We recently introduced you to the life story of Andreas Niedrig, and today we bring you the interview with the enigmatic German athlete, husband, father, motivator and former junkie. Part 2 of 2.
ST: As a former junkie you most likely have opinions about drugs in cycling and triathlon. What can you tell us about that?
Andreas: What do you say to that? The belief in a clean sport has been lost because of all the positive cases. But I believe that it is different in triathlon than for example in cycling. It is certain that people will manipulate things when performance is at issue, and triathlon is no exception. But we are an individual sport, where each athlete must decide whether he or she dopes or whether he or she performs clean. Additionally a triathlete has to deal with the syringe him/herself and doesn’t have the professional team support as a road team does. In Germany since the case of Nina Kraft we now have a professional passport. We have to pay at the beginning of the season for this passport and will thus be integrated into the testing pool. People who not get the passport are not allowed to compete in international races and are not eligible for prize money. Ironman Frankfurt has their own zero tolerance policy and requires additional testing. Whether this is sufficient remains to be seen. It is my hope that we as athlete role models for the youth continue to aim for sporting achievements and dreams, but let us please do it "CLEAN."
ST: Is there a result you're particularly proud of?
Andreas: In 2006 I was 44th in Roth and that is the most important race of my career. I had a small operation at the Achilles tendon in 2003 and it should have been minor surgery but it went very wrong. My Achilles tendon got ruptured and what was to be minor ended up being nine operations. For two years I had to walk with crutches and before the last operation the doctors had l14 days to decide whether my foot needed to be amputated or not. My bone was necrotic, basically dead. They ended up using two titanium screws and fastened my tendon back to the heel, but I wouldn’t be able to do sports again, the doctors said. Never? Don’t ever tell me never! I wanted to finish well one more time and say goodbye that way. That was 2006 with my 44th place and the time of 9.03 in Roth.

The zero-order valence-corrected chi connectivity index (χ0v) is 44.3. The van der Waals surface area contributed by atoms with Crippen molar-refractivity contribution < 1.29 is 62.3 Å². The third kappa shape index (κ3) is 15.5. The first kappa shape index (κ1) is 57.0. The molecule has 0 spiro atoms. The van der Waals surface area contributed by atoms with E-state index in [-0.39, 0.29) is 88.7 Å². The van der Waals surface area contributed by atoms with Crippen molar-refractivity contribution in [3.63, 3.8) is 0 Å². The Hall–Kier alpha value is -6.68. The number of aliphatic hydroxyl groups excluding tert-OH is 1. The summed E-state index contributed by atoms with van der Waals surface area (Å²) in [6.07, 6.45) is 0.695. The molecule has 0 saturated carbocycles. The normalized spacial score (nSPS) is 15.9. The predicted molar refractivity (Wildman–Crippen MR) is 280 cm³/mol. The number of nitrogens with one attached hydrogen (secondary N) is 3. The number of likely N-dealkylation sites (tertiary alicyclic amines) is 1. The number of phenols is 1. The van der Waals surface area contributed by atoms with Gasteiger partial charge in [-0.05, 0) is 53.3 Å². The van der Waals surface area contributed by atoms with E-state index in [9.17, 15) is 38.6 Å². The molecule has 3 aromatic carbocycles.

ST: You said goodbye to competitive racing, but it seems that you changed your mind.
Andreas: In April I managed an incredible comeback. Despite flat tires and a not so impressive run I still finished 9th at Ironman South Africa. In Germany, I recently won two Olympic distance races with very good fields, and even more amazing, I'm currently back on the national team and will be representing Germany at the ITU long distance Worlds in Almer, Netherlands. Let's see, I believe in the impossible and maybe I’ll be the world champion at age 40.
ST: What other sports did you grew up with?
Andreas: I mostly swam until age 13 and was as fast as 1:06 for the 100m backstroke. I also tried boxing and table tennis. I stumbled upon triathlon by accident really. A former swimming buddy invited me to an event, but the idea was for me to be a spectator. He ended up getting sick and I took his place.
ST: What do you do now in terms of training?
Andreas: 25-30 hours to professionally prepare for Worlds.
ST: Do you have any gripes about the sport of triathlon?
Andreas: I love the sport as it is. What I sometimes miss though is a genuine friendship among triathletes in the professional field.
ST: What is going on in terms of sponsorships for you?
Andreas: I have two great partners. One is a horse ointment. Horse ointment? True, assists in the regeneration by supporting the circulation. My other partner is automobile manufacturer Mitsubishi.
ST: Which sports do you follow? What about Euro 2008?
Andreas: Soccer, soccer, soccer. My 10-year old son Lorenz is an enthusiastic soccer fan and also a gifted player. In 2006 he was part of the soccer World Cup in Germany and got to escort the Argentine player Ajal. Otherwise I am actually interested in actually any professional sport.
ST: What about your diet. What you like to eat and what don’t you like?
Andreas: I love to eat. Food also means being together with my family. Sitting in the kitchen, cooking, eating and talking about the day. There is nothing I do not like, but pizza and a decent steak ranks on the top.
ST: Can you tell us about your music taste?
Andreas: In my youth I mainly liked metal like Deep Purple, Led Zeppelin, and ACDC etc. Today I also listen to the charts, Prince, Pink and pretty much anything live.
ST: What is the last book you read?
Andreas: The Graciano "Rocky" Rocchigiani biography. I love biographies
ST: Where do you think you’ll be in 5 years?
Andreas: I do not know. I always live in the here and now. I decide every second, minute, and hour again what I’ll do.
ST: Is there anything else we should know about you?
Andreas: I firmly believe that the love God gives us this "one" life to discover what we are capable of and what makes us happy. However, we have to be prepared to fight for our dreams and don’t wait for someone to take us by the hand and make us happy. We are responsible for our own luck and happiness. Nobody else.